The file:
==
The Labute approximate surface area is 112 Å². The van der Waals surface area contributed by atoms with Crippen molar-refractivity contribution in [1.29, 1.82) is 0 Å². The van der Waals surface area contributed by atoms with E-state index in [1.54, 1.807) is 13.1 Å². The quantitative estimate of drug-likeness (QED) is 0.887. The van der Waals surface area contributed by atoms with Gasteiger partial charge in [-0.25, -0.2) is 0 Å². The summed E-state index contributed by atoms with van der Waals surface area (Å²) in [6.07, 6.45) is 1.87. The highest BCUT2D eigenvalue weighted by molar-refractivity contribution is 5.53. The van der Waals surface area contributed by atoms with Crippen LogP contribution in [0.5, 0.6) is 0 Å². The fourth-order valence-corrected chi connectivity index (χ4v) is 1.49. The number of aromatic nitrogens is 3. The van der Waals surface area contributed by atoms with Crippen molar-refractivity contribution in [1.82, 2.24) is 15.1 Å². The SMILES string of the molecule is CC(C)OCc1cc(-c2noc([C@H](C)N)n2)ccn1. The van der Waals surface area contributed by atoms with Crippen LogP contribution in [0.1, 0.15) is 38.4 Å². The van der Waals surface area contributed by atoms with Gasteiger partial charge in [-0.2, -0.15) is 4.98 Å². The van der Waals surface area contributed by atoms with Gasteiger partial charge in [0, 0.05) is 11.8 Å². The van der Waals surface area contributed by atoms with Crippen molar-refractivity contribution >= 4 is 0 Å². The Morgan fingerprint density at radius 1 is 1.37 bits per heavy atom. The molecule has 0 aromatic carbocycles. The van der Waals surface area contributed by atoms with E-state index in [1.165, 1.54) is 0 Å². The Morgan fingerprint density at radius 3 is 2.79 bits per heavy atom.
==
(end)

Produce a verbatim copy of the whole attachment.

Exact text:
The Labute approximate surface area is 112 Å². The van der Waals surface area contributed by atoms with Crippen molar-refractivity contribution in [1.29, 1.82) is 0 Å². The van der Waals surface area contributed by atoms with E-state index in [1.54, 1.807) is 13.1 Å². The quantitative estimate of drug-likeness (QED) is 0.887. The van der Waals surface area contributed by atoms with Gasteiger partial charge in [-0.25, -0.2) is 0 Å². The summed E-state index contributed by atoms with van der Waals surface area (Å²) in [6.07, 6.45) is 1.87. The highest BCUT2D eigenvalue weighted by molar-refractivity contribution is 5.53. The van der Waals surface area contributed by atoms with Crippen LogP contribution in [0.5, 0.6) is 0 Å². The fourth-order valence-corrected chi connectivity index (χ4v) is 1.49. The number of aromatic nitrogens is 3. The van der Waals surface area contributed by atoms with Crippen molar-refractivity contribution in [1.82, 2.24) is 15.1 Å². The SMILES string of the molecule is CC(C)OCc1cc(-c2noc([C@H](C)N)n2)ccn1. The van der Waals surface area contributed by atoms with Crippen LogP contribution in [0.1, 0.15) is 38.4 Å². The van der Waals surface area contributed by atoms with Gasteiger partial charge in [-0.2, -0.15) is 4.98 Å². The van der Waals surface area contributed by atoms with Gasteiger partial charge in [0, 0.05) is 11.8 Å². The van der Waals surface area contributed by atoms with Crippen molar-refractivity contribution >= 4 is 0 Å². The Morgan fingerprint density at radius 1 is 1.37 bits per heavy atom. The molecule has 0 aromatic carbocycles. The van der Waals surface area contributed by atoms with E-state index in [1.165, 1.54) is 0 Å². The Morgan fingerprint density at radius 3 is 2.79 bits per heavy atom.